In real-world driving, there was no chance to really push the Mirai’s range on this first drive. That said, the Toyota covered more than 80 miles on a quarter of a tank, which equates to a driving range of 330 miles when full. It’s not close to the 400 miles quoted, but there are few EVs that can achieve a real-world range of more than 300 miles, and all cost a lot more than the Mirai. It’s an impressive range over a good mix of driving roads - city, motorway, and country roads. Convenience is key however, and the Mirai’s refuelling requirements will only suit certain owners.


The Mirai only has a small battery - a little over 1 kWh - but it’s only there to act as a buffer for when the driver puts their foot down. By being small, it saves weight and space, and also recharges quickly. The fuel cell stack powers this and charges the battery, as well as brake energy recuperation. It means response is as instant as an EV, rather than as instant as an internal combustion engine machine. It also cleans the air it drives through.

Three tanks hold a combined 5.6 kg of hydrogen, which sees a tank cost between £55 and £80, depending on costs. It’s not going to save much money compared to fuel costs, and certainly not compared to EV costs, but the benefit is the Mirai is a zero-tailpipe emission vehicle, and will be treated in the same tax and restriction class as pure-EVs. This means that as long as EVs aren’t penalised for entering low-emission zones and similar, the Mirai won’t either, which can rack up significant savings compared to even hybrid models. It’s still a far cry from perfect technology in the automotive sector, but it’s improving, and everything has to start somewhere.


There is one powertrain available, so it means the only changes available for the Mirai come in terms of specifications. There are three trim levels - Design, Design Plus, and Design Premium. Entry level Design features 19-inch alloys, Toyota Safety Sense, 12.3-inch multimedia system with navigation, reversing camera, 14-speaker JBL audio system, dual-zone air conditioning with air purifier, heated front seats, and digital driver’s instruments.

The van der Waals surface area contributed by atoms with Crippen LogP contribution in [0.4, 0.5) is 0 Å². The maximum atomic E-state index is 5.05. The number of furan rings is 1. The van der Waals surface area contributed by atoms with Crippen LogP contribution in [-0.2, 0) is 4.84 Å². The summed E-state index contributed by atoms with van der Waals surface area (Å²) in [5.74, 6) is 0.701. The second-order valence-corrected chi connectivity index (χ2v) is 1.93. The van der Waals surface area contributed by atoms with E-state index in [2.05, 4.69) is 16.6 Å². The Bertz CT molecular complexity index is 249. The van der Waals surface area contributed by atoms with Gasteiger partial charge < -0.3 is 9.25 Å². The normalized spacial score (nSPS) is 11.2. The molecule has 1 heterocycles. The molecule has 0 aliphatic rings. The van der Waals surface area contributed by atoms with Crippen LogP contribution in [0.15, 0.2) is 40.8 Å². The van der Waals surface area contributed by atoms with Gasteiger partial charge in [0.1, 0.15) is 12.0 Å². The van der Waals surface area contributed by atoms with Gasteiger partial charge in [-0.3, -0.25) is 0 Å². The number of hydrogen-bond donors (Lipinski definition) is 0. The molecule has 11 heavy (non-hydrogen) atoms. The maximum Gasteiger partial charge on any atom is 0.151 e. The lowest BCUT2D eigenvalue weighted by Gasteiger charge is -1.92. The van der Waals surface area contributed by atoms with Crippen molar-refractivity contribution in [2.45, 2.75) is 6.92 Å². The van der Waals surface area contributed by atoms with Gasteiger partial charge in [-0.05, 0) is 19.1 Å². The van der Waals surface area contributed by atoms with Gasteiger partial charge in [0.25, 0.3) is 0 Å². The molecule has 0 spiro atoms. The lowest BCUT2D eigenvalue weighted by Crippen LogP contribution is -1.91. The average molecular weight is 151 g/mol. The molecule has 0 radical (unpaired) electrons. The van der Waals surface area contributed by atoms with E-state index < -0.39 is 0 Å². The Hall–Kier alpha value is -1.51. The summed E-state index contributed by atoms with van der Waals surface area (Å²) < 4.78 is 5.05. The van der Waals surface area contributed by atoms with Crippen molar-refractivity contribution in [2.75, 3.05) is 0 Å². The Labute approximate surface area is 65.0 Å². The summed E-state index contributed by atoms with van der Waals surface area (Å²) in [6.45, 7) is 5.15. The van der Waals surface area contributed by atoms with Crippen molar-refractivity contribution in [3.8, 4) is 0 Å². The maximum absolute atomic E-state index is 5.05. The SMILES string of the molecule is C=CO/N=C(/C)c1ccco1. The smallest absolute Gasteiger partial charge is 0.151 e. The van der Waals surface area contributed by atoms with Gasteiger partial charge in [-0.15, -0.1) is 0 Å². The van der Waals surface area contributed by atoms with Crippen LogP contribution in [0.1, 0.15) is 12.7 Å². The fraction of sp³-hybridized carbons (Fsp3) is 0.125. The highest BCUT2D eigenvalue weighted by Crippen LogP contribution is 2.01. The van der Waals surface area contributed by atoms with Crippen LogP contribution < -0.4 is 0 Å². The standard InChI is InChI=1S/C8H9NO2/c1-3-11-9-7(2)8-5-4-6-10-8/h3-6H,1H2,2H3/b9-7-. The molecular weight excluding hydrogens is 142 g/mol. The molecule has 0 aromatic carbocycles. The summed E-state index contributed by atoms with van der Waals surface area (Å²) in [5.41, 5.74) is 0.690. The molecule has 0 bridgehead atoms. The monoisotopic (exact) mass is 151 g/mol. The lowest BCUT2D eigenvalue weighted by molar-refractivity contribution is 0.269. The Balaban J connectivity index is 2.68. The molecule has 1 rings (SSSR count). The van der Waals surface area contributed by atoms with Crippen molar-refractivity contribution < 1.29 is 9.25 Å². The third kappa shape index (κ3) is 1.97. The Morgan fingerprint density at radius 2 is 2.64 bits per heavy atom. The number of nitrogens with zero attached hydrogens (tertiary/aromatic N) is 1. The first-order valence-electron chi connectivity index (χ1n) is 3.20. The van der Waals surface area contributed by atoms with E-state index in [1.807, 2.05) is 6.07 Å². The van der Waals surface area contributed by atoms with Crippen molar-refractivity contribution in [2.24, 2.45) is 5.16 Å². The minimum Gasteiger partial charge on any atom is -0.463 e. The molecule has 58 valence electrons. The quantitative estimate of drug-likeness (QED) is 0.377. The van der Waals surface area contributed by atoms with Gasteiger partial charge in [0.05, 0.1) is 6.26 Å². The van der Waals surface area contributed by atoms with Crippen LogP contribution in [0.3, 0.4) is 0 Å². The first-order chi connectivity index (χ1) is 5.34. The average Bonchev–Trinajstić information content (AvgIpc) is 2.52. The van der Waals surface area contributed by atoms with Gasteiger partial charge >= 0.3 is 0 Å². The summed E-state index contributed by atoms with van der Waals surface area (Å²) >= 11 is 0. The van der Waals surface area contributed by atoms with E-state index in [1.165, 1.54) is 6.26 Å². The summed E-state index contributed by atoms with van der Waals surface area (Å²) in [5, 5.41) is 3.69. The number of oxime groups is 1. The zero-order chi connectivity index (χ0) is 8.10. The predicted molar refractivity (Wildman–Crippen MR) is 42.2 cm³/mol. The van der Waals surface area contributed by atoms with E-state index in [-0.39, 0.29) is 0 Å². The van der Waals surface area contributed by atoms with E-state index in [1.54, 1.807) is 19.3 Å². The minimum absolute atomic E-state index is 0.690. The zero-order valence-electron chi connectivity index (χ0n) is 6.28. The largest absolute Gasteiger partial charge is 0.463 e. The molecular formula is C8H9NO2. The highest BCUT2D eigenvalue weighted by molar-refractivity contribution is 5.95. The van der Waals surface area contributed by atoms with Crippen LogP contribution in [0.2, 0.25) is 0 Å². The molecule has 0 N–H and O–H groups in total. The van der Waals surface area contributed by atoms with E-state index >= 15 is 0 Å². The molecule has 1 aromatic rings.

Design Plus adds synthetic leather upholstery, front parking sensors, blind spot monitor, and other safety kit. Design Premium tested includes 20-inch black alloy wheels, semi-analine leather, front ventilated seats, rear heated seats, colour head-up display, triple-zone air conditioning, and panoramic sunroof.


There’s no denying that hydrogen fuel cell cars aren’t ideal for a large number of people; and there's far more to discuss than can be done in this review verdict. The refuelling infrastructure is woeful at the moment, and there isn’t the ability to ‘refuel’ from any plug socket that there was in the early days of EVs when public infrastructure was sparse.

The Mirai also suffers from a lack of rear interior space, and costs a lot of money to buy; but that’s not the point. It has less space than the Hyundai Nexo, but also costs a lot less. Toyota should be credited with continuing with the Mirai, because there is likely to be a market for long-range FCEV cars in the future, even if it’s a small one.

Creating hydrogen isn’t as efficient as generating electricity, but the ability to store it in tanks and refuel in a few minutes still as big advantages over even the fastest charging EVs currently. FCEVs will continue to improve, and the infrastructure will expand - just as, no doubt, pure-EV ranges will continue to expand and charging times come down.

For some, particularly fleets with a green objective (which should be all of them) the Mirai will make enough sense to go for, and that means more of them on the road, a greater need for infrastructure, and the users to make said refuelling sites useful and viable. Chicken and egg problem; it might be a cliche, but without the likes of the Mirai, nothing will change.


Model tested: Toyota Mirai Design Premium
Body-style: Executive saloon
Engine / CO2: 134 kW electric motor / 0 g/km
Trim grades: Design, Design Plus, Design Premium

On-road price: Range from £49,995. Price as tested: £64,995
Warranty: Five Years / 100,000 miles
In the showroom: Now
Review rating: 3.0 Stars

Chris Lilly

Author:Chris Lilly
Date Updated:26th May 2021